Lead-acid batteries have been used for hundreds of years and they are the primary type of battery used in cars and other applications. They are cheaper than lithium-ion, but they aren't as efficient, you can only use 50% capacity of power at the most when they are fully charged.That means they are best suited for small systems.
Flow batteries (or redox flow batteries) are less common in home systems since they a mainly designed for commercial use. However, the technology is not green energy.
Purchasing, setting up, and maintaining a battery backup system
You can get battery backups from a range of businesses, including battery manufacturers, solar companies, or battery retailers. Prices will depend on which battery model you choose and how many batteries you buy for your system, but most average-sized systems will cost between $1,000 and $2,000 (This depends on how many batteries ans what size you choose) to run (excluding installation). If you are purchasing a battery backup as part of a solar panel system, you may qualify for a rebate or tax credit (This is depending on your location country's policy ).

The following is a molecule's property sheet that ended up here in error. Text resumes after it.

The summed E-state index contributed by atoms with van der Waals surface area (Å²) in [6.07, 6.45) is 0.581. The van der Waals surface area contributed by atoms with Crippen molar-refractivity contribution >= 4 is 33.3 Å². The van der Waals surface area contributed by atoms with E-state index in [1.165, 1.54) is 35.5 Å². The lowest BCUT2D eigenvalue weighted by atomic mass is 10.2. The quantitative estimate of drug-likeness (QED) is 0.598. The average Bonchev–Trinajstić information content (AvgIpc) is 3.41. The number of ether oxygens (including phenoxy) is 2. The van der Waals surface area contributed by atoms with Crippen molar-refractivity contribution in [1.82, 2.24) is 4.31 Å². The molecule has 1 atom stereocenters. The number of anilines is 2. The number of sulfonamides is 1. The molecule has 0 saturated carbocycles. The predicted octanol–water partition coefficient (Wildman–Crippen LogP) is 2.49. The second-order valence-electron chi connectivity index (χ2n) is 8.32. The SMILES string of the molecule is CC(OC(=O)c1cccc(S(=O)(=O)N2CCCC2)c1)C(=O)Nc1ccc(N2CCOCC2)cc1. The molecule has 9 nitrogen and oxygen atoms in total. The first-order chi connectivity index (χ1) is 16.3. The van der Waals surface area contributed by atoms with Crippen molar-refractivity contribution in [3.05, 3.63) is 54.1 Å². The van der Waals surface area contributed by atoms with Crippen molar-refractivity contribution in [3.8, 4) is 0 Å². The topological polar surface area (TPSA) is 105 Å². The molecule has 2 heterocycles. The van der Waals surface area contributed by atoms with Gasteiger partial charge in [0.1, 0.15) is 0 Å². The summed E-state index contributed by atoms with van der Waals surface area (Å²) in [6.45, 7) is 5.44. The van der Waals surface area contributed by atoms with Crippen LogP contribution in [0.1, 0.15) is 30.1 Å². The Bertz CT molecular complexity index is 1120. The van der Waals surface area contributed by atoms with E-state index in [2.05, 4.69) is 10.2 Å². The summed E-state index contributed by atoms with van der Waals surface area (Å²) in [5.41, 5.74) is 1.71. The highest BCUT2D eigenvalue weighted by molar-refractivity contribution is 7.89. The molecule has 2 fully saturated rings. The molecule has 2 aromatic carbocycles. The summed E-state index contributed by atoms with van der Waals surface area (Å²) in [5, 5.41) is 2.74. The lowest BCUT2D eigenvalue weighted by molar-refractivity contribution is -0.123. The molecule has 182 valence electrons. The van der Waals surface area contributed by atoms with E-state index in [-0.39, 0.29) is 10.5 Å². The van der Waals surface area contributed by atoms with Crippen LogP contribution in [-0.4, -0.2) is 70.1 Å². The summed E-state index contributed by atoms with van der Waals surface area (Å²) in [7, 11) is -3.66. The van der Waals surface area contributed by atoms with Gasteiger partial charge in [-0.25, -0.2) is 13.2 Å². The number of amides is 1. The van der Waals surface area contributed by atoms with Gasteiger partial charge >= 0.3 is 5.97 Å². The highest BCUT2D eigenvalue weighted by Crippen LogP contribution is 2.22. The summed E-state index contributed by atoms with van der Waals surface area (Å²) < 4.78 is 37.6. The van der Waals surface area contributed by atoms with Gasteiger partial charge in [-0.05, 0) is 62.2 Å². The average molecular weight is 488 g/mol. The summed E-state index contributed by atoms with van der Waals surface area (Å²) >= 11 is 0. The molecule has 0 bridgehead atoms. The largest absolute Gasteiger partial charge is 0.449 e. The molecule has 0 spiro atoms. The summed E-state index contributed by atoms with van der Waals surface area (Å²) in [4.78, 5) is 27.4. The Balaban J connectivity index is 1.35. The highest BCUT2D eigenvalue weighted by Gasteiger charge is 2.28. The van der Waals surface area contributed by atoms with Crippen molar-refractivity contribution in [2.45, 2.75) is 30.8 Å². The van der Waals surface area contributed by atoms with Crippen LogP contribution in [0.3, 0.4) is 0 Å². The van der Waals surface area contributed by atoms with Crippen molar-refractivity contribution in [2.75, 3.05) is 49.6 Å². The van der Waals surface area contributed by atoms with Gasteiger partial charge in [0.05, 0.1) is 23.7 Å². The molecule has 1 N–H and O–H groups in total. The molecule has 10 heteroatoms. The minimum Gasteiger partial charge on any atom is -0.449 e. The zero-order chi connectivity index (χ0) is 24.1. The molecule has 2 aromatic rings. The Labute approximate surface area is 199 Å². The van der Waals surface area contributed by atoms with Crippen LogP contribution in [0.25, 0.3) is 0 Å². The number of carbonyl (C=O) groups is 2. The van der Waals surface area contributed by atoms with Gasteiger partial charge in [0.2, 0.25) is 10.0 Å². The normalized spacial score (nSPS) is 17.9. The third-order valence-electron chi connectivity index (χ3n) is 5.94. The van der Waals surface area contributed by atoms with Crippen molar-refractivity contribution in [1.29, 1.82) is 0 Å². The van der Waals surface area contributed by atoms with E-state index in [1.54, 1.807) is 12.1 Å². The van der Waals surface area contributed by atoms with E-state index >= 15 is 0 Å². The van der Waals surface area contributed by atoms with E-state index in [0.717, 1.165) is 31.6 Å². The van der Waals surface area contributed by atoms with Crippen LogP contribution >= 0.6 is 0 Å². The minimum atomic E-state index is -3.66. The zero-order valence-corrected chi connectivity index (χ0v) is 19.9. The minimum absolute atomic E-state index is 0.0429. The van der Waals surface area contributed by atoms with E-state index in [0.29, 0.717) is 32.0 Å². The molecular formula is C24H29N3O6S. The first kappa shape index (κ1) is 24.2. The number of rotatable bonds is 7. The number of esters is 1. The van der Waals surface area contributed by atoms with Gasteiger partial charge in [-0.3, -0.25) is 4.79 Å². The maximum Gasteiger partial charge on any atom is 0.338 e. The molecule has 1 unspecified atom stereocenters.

Once you have decided on a battery or batteries, make sure they are installed professionally otherwise, you could run the risk of electric shock or injury. You can expect to pay a few hundreds dollars for installation (which is separate from the cost of the battery).
After the initial setup, there is little maintenance required on a battery backup system. You won't need to replenish a fuel source (like you would with a generator), and there is no need for regular maintenance.